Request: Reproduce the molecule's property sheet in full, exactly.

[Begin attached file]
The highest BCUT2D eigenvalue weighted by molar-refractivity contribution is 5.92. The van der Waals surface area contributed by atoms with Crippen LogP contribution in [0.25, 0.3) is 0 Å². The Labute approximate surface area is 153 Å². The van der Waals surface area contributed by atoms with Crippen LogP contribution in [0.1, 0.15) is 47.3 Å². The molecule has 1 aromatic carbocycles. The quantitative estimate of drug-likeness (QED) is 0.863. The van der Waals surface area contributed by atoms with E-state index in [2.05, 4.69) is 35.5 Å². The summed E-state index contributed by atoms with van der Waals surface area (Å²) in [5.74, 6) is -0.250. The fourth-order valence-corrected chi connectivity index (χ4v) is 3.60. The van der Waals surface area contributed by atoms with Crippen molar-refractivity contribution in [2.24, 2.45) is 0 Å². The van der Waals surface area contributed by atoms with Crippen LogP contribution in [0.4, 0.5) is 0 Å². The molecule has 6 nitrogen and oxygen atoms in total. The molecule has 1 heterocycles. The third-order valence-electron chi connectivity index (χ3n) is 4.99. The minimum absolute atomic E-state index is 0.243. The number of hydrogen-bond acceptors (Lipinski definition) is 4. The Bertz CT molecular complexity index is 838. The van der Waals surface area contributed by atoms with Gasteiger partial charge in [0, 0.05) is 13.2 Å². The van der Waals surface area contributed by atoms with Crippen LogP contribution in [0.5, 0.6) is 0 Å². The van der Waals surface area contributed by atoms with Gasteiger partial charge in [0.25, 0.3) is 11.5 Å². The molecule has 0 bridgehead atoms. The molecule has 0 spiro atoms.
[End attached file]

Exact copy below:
The highest BCUT2D eigenvalue weighted by molar-refractivity contribution is 5.92. The van der Waals surface area contributed by atoms with Crippen LogP contribution in [0.25, 0.3) is 0 Å². The Labute approximate surface area is 153 Å². The van der Waals surface area contributed by atoms with Crippen LogP contribution in [0.1, 0.15) is 47.3 Å². The molecule has 1 aromatic carbocycles. The quantitative estimate of drug-likeness (QED) is 0.863. The van der Waals surface area contributed by atoms with E-state index in [2.05, 4.69) is 35.5 Å². The summed E-state index contributed by atoms with van der Waals surface area (Å²) in [5.74, 6) is -0.250. The fourth-order valence-corrected chi connectivity index (χ4v) is 3.60. The van der Waals surface area contributed by atoms with Crippen molar-refractivity contribution in [2.24, 2.45) is 0 Å². The van der Waals surface area contributed by atoms with Crippen LogP contribution in [0.4, 0.5) is 0 Å². The molecule has 6 nitrogen and oxygen atoms in total. The molecule has 1 heterocycles. The third-order valence-electron chi connectivity index (χ3n) is 4.99. The minimum absolute atomic E-state index is 0.243. The number of hydrogen-bond acceptors (Lipinski definition) is 4. The Bertz CT molecular complexity index is 838. The van der Waals surface area contributed by atoms with Gasteiger partial charge in [0, 0.05) is 13.2 Å². The van der Waals surface area contributed by atoms with Crippen LogP contribution in [0.5, 0.6) is 0 Å². The van der Waals surface area contributed by atoms with Gasteiger partial charge in [0.25, 0.3) is 11.5 Å². The molecule has 0 bridgehead atoms. The molecule has 0 spiro atoms.